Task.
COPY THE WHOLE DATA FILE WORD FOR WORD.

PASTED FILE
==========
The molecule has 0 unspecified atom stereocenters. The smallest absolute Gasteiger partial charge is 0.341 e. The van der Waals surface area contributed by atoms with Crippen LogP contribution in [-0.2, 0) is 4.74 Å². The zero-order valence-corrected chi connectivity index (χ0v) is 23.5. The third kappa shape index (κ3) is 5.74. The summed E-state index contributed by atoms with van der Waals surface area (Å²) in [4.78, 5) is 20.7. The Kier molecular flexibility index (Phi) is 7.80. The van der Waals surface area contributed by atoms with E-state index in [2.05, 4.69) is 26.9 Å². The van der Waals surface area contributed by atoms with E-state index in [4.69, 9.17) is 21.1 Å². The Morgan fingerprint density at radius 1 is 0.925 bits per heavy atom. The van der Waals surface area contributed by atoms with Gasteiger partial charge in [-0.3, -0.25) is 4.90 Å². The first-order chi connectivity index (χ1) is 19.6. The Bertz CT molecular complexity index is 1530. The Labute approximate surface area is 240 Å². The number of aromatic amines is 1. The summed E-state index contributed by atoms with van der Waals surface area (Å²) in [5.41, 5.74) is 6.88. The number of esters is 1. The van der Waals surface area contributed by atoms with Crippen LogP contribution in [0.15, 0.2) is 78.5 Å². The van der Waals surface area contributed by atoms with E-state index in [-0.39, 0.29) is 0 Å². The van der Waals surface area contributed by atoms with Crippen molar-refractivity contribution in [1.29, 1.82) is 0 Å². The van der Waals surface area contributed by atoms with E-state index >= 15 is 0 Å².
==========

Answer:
The molecule has 0 unspecified atom stereocenters. The smallest absolute Gasteiger partial charge is 0.341 e. The van der Waals surface area contributed by atoms with Crippen LogP contribution in [-0.2, 0) is 4.74 Å². The zero-order valence-corrected chi connectivity index (χ0v) is 23.5. The third kappa shape index (κ3) is 5.74. The summed E-state index contributed by atoms with van der Waals surface area (Å²) in [4.78, 5) is 20.7. The Kier molecular flexibility index (Phi) is 7.80. The van der Waals surface area contributed by atoms with E-state index in [2.05, 4.69) is 26.9 Å². The van der Waals surface area contributed by atoms with E-state index in [4.69, 9.17) is 21.1 Å². The Morgan fingerprint density at radius 1 is 0.925 bits per heavy atom. The van der Waals surface area contributed by atoms with Gasteiger partial charge in [-0.3, -0.25) is 4.90 Å². The first-order chi connectivity index (χ1) is 19.6. The Bertz CT molecular complexity index is 1530. The Labute approximate surface area is 240 Å². The number of aromatic amines is 1. The summed E-state index contributed by atoms with van der Waals surface area (Å²) in [5.41, 5.74) is 6.88. The number of esters is 1. The van der Waals surface area contributed by atoms with Crippen LogP contribution in [0.15, 0.2) is 78.5 Å². The van der Waals surface area contributed by atoms with E-state index in [-0.39, 0.29) is 0 Å². The van der Waals surface area contributed by atoms with Crippen molar-refractivity contribution in [1.29, 1.82) is 0 Å². The van der Waals surface area contributed by atoms with E-state index >= 15 is 0 Å².